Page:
Huawei CEO Ren Zhengfei said in an interview with CNBC the company's business is still strong in China.Technologyread more
The Fed is not likely to make a move on interest rates when it meets this week, but it should clear the way for a rate cut later in the summer.Market Insiderread more
U.S. President Donald Trump officially kicked off his reelection campaign Tuesday at a Florida rally where he exhorted thousands of rollicking supporters to keep advancing his...Politicsread more
Trump's remarks came a day before the Fed was set to announce its next decision on interest rates.Politicsread more
Sen. Josh Hawley, a well-known tech critic, introduced legislation on Wednesday that would remove the immunity big technology companies receive for user-posted content under...Technologyread more
Facebook's new cryptocurrency project, titled Libra and backed by the likes of Visa and Booking Holdings, is being widely embraced by market watchers.Trading Nationread more
Zuckerberg fell out of Glassdoor's top 20 CEO ranking for the first time, although his employee approval rate remains high.Technologyread more
The U.S. and China have imposed tariffs on billions of dollars' worth of one another's goods since the start of 2018.Traderead more
More and more American firms are calling for the Trump administration to resolve its conflict with China.World Economyread more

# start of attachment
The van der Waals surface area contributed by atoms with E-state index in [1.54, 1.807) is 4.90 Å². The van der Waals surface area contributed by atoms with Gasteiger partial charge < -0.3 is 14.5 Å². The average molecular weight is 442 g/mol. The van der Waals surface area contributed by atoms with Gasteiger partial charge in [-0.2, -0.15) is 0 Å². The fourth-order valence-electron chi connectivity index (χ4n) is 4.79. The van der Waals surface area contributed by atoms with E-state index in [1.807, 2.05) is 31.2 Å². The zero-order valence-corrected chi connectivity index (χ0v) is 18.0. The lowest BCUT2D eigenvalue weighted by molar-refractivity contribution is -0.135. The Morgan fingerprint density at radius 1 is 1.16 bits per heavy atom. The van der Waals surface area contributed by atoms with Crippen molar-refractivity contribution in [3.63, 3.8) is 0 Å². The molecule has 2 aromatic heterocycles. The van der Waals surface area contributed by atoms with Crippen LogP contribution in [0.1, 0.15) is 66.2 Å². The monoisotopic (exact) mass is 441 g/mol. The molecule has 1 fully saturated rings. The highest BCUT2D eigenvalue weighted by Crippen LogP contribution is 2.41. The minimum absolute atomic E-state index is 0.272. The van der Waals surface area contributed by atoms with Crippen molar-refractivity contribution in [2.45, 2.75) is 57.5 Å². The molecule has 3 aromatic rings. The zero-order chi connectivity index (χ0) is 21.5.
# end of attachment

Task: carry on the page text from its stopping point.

Adobe expects fiscal third-quarter earnings and revenue that are below what analysts were looking for.Technologyread more
In a tweet, Trump said that he and Xi "had a very good telephone conversation," and that "our respective teams will begin talks prior to our meeting."Politicsread more
Credit Suisse expects a higher tax rate for 2018 than previously forecast, saying on Wednesday it expects to be hit by U.S. tax provisions aimed at preventing companies from shifting profits abroad.
Switzerland's second biggest lender said it expects an effective tax rate of roughly 40 percent on 2018 results, up from the 36.8 percent rate for the first nine months and higher than its previous full-year guidance of 37 percent.
The bank said the estimate included an "adverse impact" of about 2 percent, based on its assessment of new U.S. regulations.
The Base Erosion Anti-Abuse Tax (BEAT), introduced by the U.S. Treasury Department in December, aims to prevent companies from reducing earnings of their U.S. operations by loading their businesses with costs and deductions, and then using intercompany transfers to shift profit to lower-tax locations abroad.
The rule applies to corporate taxpayers with gross receipts of more than $500 million that make deductible payments to foreign entities. While the BEAT rules are still subject to final clarification, Credit Suisse said "it is more likely than not that the group will be subject to this tax for 2018".
The bank also estimates the BEAT regulations would raise its tax burden by about 2 percent next year, to an estimated 30 percent. The Zurich-based lender, due to report full year figures on Feb. 14, said it still awaited final publication of the rules before it could say for certain if it was liable for the tax in 2018 and 2019, as well as the size of the liability.